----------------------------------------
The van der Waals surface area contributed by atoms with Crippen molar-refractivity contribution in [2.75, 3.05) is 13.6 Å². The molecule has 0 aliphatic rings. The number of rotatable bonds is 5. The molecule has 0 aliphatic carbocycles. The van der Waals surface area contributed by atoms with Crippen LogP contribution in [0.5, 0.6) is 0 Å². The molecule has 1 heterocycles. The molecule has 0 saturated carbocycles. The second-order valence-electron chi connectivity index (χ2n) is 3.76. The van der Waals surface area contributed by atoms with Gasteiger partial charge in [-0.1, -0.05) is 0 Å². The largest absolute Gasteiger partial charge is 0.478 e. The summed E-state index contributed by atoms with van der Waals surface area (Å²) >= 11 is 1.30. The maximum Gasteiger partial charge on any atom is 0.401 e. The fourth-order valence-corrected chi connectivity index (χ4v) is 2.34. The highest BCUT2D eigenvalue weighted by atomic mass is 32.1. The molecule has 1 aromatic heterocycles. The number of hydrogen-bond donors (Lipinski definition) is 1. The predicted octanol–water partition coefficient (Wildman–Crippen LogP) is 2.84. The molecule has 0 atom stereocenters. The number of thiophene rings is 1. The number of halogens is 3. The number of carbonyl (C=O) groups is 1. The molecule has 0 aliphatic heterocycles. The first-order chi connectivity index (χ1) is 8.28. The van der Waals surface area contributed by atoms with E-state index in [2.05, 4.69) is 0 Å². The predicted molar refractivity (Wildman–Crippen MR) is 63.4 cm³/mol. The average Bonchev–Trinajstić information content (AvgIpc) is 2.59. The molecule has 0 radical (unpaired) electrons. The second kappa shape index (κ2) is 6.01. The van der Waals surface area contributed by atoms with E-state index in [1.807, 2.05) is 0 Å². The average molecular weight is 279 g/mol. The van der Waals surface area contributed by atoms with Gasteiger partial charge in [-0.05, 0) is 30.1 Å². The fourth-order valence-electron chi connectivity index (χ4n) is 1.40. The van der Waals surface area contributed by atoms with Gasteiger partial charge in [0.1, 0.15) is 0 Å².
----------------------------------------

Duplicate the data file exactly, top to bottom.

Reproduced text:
The van der Waals surface area contributed by atoms with Crippen molar-refractivity contribution in [2.75, 3.05) is 13.6 Å². The molecule has 0 aliphatic rings. The number of rotatable bonds is 5. The molecule has 0 aliphatic carbocycles. The van der Waals surface area contributed by atoms with Crippen LogP contribution in [0.5, 0.6) is 0 Å². The molecule has 1 heterocycles. The molecule has 0 saturated carbocycles. The second-order valence-electron chi connectivity index (χ2n) is 3.76. The van der Waals surface area contributed by atoms with Gasteiger partial charge in [-0.1, -0.05) is 0 Å². The largest absolute Gasteiger partial charge is 0.478 e. The summed E-state index contributed by atoms with van der Waals surface area (Å²) >= 11 is 1.30. The maximum Gasteiger partial charge on any atom is 0.401 e. The fourth-order valence-corrected chi connectivity index (χ4v) is 2.34. The highest BCUT2D eigenvalue weighted by atomic mass is 32.1. The molecule has 1 aromatic heterocycles. The number of hydrogen-bond donors (Lipinski definition) is 1. The predicted octanol–water partition coefficient (Wildman–Crippen LogP) is 2.84. The molecule has 0 atom stereocenters. The number of thiophene rings is 1. The number of halogens is 3. The number of carbonyl (C=O) groups is 1. The molecule has 0 aliphatic heterocycles. The first-order chi connectivity index (χ1) is 8.28. The van der Waals surface area contributed by atoms with E-state index in [2.05, 4.69) is 0 Å². The predicted molar refractivity (Wildman–Crippen MR) is 63.4 cm³/mol. The average Bonchev–Trinajstić information content (AvgIpc) is 2.59. The molecule has 0 radical (unpaired) electrons. The second kappa shape index (κ2) is 6.01. The van der Waals surface area contributed by atoms with E-state index in [1.807, 2.05) is 0 Å². The average molecular weight is 279 g/mol. The van der Waals surface area contributed by atoms with Gasteiger partial charge in [-0.05, 0) is 30.1 Å². The fourth-order valence-electron chi connectivity index (χ4n) is 1.40. The van der Waals surface area contributed by atoms with Gasteiger partial charge in [0.1, 0.15) is 0 Å².